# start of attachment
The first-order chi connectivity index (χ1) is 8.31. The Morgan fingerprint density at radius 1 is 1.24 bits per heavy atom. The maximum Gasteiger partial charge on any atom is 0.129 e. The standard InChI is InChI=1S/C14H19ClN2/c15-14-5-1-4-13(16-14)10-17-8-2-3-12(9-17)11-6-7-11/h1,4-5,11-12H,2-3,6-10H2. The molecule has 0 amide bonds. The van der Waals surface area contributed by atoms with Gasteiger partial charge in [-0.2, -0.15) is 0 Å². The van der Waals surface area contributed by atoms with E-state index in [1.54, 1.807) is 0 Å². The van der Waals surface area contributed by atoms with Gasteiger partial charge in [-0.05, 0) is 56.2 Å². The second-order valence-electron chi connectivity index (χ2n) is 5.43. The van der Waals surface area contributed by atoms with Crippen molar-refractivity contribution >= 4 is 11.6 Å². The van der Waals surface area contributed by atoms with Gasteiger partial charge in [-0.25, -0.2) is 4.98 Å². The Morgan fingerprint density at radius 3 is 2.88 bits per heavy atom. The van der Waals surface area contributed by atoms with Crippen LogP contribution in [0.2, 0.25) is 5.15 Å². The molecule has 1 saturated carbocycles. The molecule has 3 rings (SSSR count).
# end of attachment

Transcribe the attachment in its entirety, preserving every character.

The first-order chi connectivity index (χ1) is 8.31. The Morgan fingerprint density at radius 1 is 1.24 bits per heavy atom. The maximum Gasteiger partial charge on any atom is 0.129 e. The standard InChI is InChI=1S/C14H19ClN2/c15-14-5-1-4-13(16-14)10-17-8-2-3-12(9-17)11-6-7-11/h1,4-5,11-12H,2-3,6-10H2. The molecule has 0 amide bonds. The van der Waals surface area contributed by atoms with Gasteiger partial charge in [-0.2, -0.15) is 0 Å². The van der Waals surface area contributed by atoms with E-state index in [1.54, 1.807) is 0 Å². The van der Waals surface area contributed by atoms with Gasteiger partial charge in [-0.05, 0) is 56.2 Å². The second-order valence-electron chi connectivity index (χ2n) is 5.43. The van der Waals surface area contributed by atoms with Crippen molar-refractivity contribution >= 4 is 11.6 Å². The van der Waals surface area contributed by atoms with Gasteiger partial charge in [-0.25, -0.2) is 4.98 Å². The Morgan fingerprint density at radius 3 is 2.88 bits per heavy atom. The van der Waals surface area contributed by atoms with Crippen LogP contribution in [0.2, 0.25) is 5.15 Å². The molecule has 1 saturated carbocycles. The molecule has 3 rings (SSSR count).